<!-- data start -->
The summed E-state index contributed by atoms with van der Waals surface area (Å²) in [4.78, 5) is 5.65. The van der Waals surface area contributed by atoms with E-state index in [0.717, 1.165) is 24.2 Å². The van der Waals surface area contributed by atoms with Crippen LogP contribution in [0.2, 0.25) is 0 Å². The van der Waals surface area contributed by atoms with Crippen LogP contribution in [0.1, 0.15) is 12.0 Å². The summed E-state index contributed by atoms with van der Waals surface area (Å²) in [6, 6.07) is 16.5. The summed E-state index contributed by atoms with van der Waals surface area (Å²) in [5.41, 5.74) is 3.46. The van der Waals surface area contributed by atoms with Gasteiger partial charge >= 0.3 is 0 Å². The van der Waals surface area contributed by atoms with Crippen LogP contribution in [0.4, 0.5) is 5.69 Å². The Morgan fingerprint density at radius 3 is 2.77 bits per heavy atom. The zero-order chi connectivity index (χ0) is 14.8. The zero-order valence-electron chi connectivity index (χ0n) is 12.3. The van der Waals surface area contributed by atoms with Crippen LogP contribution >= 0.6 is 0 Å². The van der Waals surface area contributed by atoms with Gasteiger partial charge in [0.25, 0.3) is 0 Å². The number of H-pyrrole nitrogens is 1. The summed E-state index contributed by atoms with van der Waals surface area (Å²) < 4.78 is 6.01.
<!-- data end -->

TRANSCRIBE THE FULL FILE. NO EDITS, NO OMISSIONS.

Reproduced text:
The summed E-state index contributed by atoms with van der Waals surface area (Å²) in [4.78, 5) is 5.65. The van der Waals surface area contributed by atoms with E-state index in [0.717, 1.165) is 24.2 Å². The van der Waals surface area contributed by atoms with Crippen LogP contribution in [0.2, 0.25) is 0 Å². The van der Waals surface area contributed by atoms with Crippen LogP contribution in [0.1, 0.15) is 12.0 Å². The summed E-state index contributed by atoms with van der Waals surface area (Å²) in [6, 6.07) is 16.5. The summed E-state index contributed by atoms with van der Waals surface area (Å²) in [5.41, 5.74) is 3.46. The van der Waals surface area contributed by atoms with Gasteiger partial charge >= 0.3 is 0 Å². The van der Waals surface area contributed by atoms with Crippen LogP contribution in [0.4, 0.5) is 5.69 Å². The Morgan fingerprint density at radius 3 is 2.77 bits per heavy atom. The zero-order chi connectivity index (χ0) is 14.8. The zero-order valence-electron chi connectivity index (χ0n) is 12.3. The van der Waals surface area contributed by atoms with Crippen LogP contribution >= 0.6 is 0 Å². The van der Waals surface area contributed by atoms with Gasteiger partial charge in [0.25, 0.3) is 0 Å². The number of H-pyrrole nitrogens is 1. The summed E-state index contributed by atoms with van der Waals surface area (Å²) < 4.78 is 6.01.